Thanksgiving is a time for good company, delicious food and reconnecting with family. But the fun and food-filled holiday can quickly turn contentious should politics arise.
For some families, it may be best to avoid the subject altogether, said Omri Gillath, a psychology professor at the University of Kansas whose research focuses on close relationships.
Each family is different, he previously told Fox News, but if “you have previous experience and know it doesn’t go well, keep it off the table.”
“Make the rule clear: You’re all here to enjoy the holiday, so let’s not talk politics,” he added.
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Still, there are ways to talk politics without turning nasty. Check out some of Gillath’s top tips.
Remember who you’re talking to
The people around the Thanksgiving table are your family members — not politicians in Washington D.C.
“You’re not a politician representing a certain party. Avoid what our representatives are doing and be nice to each other,” Gillath said.
“You’re not a politician representing a certain party. Avoid what our representatives are doing and be nice to each other.”
Gillath also said your family members on “both sides of the political map have uncertainties and anxieties” regarding the current administration — and encouraged anyone talking about hot-button political issues to be mindful of that.
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“Prime them with a sense of security,” he said. In other words, make sure your family members feel like they are in a secure environment to share their thoughts and opinions, even if they conflict with your own.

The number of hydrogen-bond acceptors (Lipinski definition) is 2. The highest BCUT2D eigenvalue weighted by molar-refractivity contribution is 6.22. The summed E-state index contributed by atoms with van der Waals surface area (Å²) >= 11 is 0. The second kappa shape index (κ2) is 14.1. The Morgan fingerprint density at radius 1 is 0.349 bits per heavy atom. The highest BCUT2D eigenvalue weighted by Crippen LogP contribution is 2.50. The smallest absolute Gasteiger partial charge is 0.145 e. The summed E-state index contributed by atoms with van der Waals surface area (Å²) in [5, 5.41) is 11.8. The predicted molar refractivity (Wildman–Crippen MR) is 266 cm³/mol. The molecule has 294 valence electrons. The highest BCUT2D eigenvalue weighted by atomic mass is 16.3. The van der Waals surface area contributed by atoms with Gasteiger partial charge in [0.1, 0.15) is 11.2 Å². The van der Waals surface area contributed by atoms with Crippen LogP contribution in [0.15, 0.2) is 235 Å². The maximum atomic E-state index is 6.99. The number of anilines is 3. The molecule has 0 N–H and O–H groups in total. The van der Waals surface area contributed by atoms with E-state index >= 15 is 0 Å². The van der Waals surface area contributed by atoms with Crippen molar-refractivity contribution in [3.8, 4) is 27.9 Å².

“Take the other person’s perspective to try to understand why they feel the way they do.”
Gillath encouraged those participating to “keep it light “ — and throw in an innocuous joke to prevent things from getting too heavy.
If the conversation escalates to a sensitive place despite the jokes, it’s easy to attack a family member’s personality or character when feeling upset or hurt. But no matter how tempting, it’s never a good idea to go for a low-blow.
“One of the main issues is that things can go very quickly from [a] national level to a personal one,” he said. Instead, Gillath suggested family members “help each other understand — be specific in your argument — ‘I feel x when you’re saying y.’”
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“You don’t want bullying or fights that continue after the holidays,” he said.
Make someone the mediator
Delegating someone to be the conversation mediator is also a good way to keep things civil.
Gillath suggested that people can only talk when they’re holding a specific object — like a ball, for instance.
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But if your family can handle it, talking politics can be important
Avoiding politics isn’t always good, Gillath said, adding that “we do need to try to open as many lines of communication as we can between the two sides.”
“Even if you know your relatives don’t align with you, we need to talk to each other and people need the opportunity to talk about their concerns and worries,” he said.